Monday, July 6, 2009

Species Trouble

First, Greg, over at his new digs Animal Obscura (make sure to add it to your RSS feed/blogroll/whatever if you haven't already) makes an interesting post, that in fine Greg style manages to move from some thoughts about the movie Rachel Getting Married to Agamben to the proper way to historicize vegetarian/vegan politics. It is the last part of his argument I want to engage with this post.

To quote Greg:
That is: removed from the class of animals where carnivorism might make sense for humans qua their animality.

This is in no way an apology for blue collar workers, or workers of any stripe, rolling out the hot dog and hamburger parade (this is the 4th of July). I am saying that if we can imagine a condition in which humans are on par with real animals, then we can imagine, as a subset of that, a social condition in which eating meat makes sense. The condition of humans among the rest of the animals is the starting point from which a non-negative ethos toward animals must emerge. Reconciling this with sumptuary politics is not impossible but it does require a proper understanding of historical method.

This is not an unfamiliar argument, that if we are to destroy the anthropocentrism that justifies so much violence against animals we might have to allow humans to eat flesh because many animals eat flesh. I clearly don't agree with this position, and I believe this disagreement has some broader theoretical implications I want to explore now.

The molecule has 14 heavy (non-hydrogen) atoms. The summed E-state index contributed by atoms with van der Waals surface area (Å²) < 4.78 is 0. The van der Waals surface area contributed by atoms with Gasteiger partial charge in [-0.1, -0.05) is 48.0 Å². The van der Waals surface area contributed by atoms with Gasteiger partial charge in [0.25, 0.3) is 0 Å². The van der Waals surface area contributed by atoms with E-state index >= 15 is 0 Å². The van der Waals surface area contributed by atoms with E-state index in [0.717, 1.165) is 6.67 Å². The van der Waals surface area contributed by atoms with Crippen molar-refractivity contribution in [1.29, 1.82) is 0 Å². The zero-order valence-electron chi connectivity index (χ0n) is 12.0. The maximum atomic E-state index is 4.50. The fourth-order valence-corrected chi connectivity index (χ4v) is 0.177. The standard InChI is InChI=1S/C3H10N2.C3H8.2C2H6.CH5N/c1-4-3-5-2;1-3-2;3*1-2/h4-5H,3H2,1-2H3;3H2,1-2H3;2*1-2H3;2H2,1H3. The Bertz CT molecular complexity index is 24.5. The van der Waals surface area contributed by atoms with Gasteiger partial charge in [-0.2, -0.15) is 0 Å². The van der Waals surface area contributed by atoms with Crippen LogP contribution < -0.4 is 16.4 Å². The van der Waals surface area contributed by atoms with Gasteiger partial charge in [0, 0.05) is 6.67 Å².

Species may be real, but they are not actual. That is to say the construction of species has obvious material consequences, and the policing of the boundaries of species are all very real. Species are therefore real, the effects of this reality is felt from animals in factory farms to the transatlantic slave trade, but this reality is virtual. That is to say, it doesn't exist even if it is real. As Craig likes to point out "According to Grene and Depew's textbook on the philosophy of biology, there are at least twenty-three distinct concepts of species presently being discussed in the literature." So, just as Derrida in The Animal that Therefore I Am points out that the problem with a term like the animal because it makes it seem as if all animals exist generically on one side, and that humans exist completely outside of the animal, arguments that privilege the coherence of "species" are certainly problematic. The result is that critical animal scholars are put in a similar position of earlier critical gender and race theorists (hence, the title of this post).
We cannot reduce difference. We cannot simply reject the constructed nature of species in return for some sort of generic animal. There are a wide variety of differences and commonalities among all animals (humans certainly included) and difference cannot be subordinated. As always we have to struggle for an egalitarianism that also doesn't reduce difference. So, while it is true that some animals eat flesh, it is also true that some animals don't. It is also true that some animals, like the gorilla, are fairly vegetarian (and I mean that word, not herbivore). There is obviously among other animals a strong degree of difference when it comes to flesh eating, and that certainly does not mean that a rejection of anthropocentrism means we have to act like certain other animals and eat flesh. I think that path follows a certain reductionism that we also need to struggle to avoid.